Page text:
There is no straightforward, simple formula for identifying the “right” therapist because the right therapist may be right for you but not for someone else.
Decades of research on the psychotherapy process show the quality of the therapist-patient relationship to be most strongly associated with progress in treatment.
So consider first whether you would prefer to work with a male or female therapist. Then schedule a few consultation appointments with different therapists and work with the one who feels “right” to you and who has the qualifications to treat your condition.
The first session is a consultation session – a time for you to tell me what troubles you and what you would like to change. I will tell you if I think I could be helpful or if I know another therapist or another professional who would prove more helpful. It is also a time for you to ask me questions about my work and my training and for you to see if you’d like for us to work together. We will also discuss fees, insurance, and confidentiality.
My payment policy is fee-for-service only, and I am thus considered an “out of network provider” under insurance plans. Depending on the kind of insurance plan you have, your plan may reimburse my fees in part of in full. With your consent, I can submit claims electronically to your insurance provider on your behalf. I will also give you a monthly statement for your records.
Insurance plans come with different kinds and levels of coverage – some cover mental health treatment, while others do not. The easiest way to find out if mental health care is covered under your plan is for you to contact your insurance company. Below are some questions that are helpful to ask:
The deductible is what you pay out of pocket before your insurance starts paying. The co-insurance is the percentage amount of my fee that the plan will cover. Typically, after the deductible is met, a plan will cover 60%-75% of my fee.
Yes, with some exceptions. In general, communications between a client and a psychotherapist is confidential and may only be disclosed with the patient’s written consent. The principal exceptions to this rules are in cases of:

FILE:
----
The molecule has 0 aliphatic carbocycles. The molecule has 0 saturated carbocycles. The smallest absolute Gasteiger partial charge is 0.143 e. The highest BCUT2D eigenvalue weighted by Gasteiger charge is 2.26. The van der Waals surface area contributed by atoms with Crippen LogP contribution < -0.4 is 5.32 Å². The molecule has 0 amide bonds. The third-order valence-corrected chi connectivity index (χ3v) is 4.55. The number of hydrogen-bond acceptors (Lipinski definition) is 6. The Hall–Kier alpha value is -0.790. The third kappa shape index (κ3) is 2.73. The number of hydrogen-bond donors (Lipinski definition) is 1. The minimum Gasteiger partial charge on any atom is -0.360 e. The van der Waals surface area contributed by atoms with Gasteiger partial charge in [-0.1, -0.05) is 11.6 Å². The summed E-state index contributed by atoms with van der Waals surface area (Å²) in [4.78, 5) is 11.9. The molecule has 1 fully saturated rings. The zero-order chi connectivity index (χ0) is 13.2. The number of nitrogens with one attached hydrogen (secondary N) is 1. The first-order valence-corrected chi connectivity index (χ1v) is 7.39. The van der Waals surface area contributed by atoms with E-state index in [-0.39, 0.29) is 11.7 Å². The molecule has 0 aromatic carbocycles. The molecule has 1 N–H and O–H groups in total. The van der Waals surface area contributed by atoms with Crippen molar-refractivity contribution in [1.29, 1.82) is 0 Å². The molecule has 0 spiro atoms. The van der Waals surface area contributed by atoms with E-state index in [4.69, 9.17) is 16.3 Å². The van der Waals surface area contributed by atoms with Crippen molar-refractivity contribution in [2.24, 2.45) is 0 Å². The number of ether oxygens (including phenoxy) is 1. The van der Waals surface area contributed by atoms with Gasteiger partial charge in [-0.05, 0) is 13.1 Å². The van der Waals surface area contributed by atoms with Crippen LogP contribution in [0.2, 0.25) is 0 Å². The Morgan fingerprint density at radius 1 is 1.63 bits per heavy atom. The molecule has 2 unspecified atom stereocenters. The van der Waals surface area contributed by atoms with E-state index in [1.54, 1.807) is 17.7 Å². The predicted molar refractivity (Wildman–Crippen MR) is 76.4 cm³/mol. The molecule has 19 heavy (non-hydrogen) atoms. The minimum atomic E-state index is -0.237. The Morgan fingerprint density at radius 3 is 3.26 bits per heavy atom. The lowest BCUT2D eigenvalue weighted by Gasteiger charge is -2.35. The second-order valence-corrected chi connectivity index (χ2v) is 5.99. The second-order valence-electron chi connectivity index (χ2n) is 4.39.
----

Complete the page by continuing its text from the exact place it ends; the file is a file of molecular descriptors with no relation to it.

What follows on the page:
If you submit claims to your insurance company or if you authorize me to do so on your behalf, some information about the treatment, such as your diagnosis and the procedures, is disclosed to the insurance company.
Most patients attend one 45 minute session per week. The recommendation for frequency of sessions may vary depending on your schedule, your goals, and your condition. Maintaining a regular, weekly appointment time facilitates progress in therapy.
That depends on your goals and the kind of therapy we have agreed upon. During the course of treatment, we would track progress towards the treatment goals and reassess the time frame for treatment accordingly. Research finds that treatment typically lasts 6 months to 2 years, with most people achieving their goals in about 6 months.
A Psychologist has received a doctorate degree (Ph.D. or Psy.D.) and is state-licensed to practice psychology, including clinical procedures such as psychotherapy and diagnostic assessment.
A Psychiatrist has a medical degree (usually an M.D.) and has completed a psychiatric residency in a hospital setting. Psychiatrists are state licensed as medical doctors and can prescribe medications.
Psychologists and other mental health professionals must be licensed by the State. In New York State, you can find out if a psychotherapist is licensed by checking with New York State Education Department, Office of the Professions. This State office maintains an online list of licensed professionals.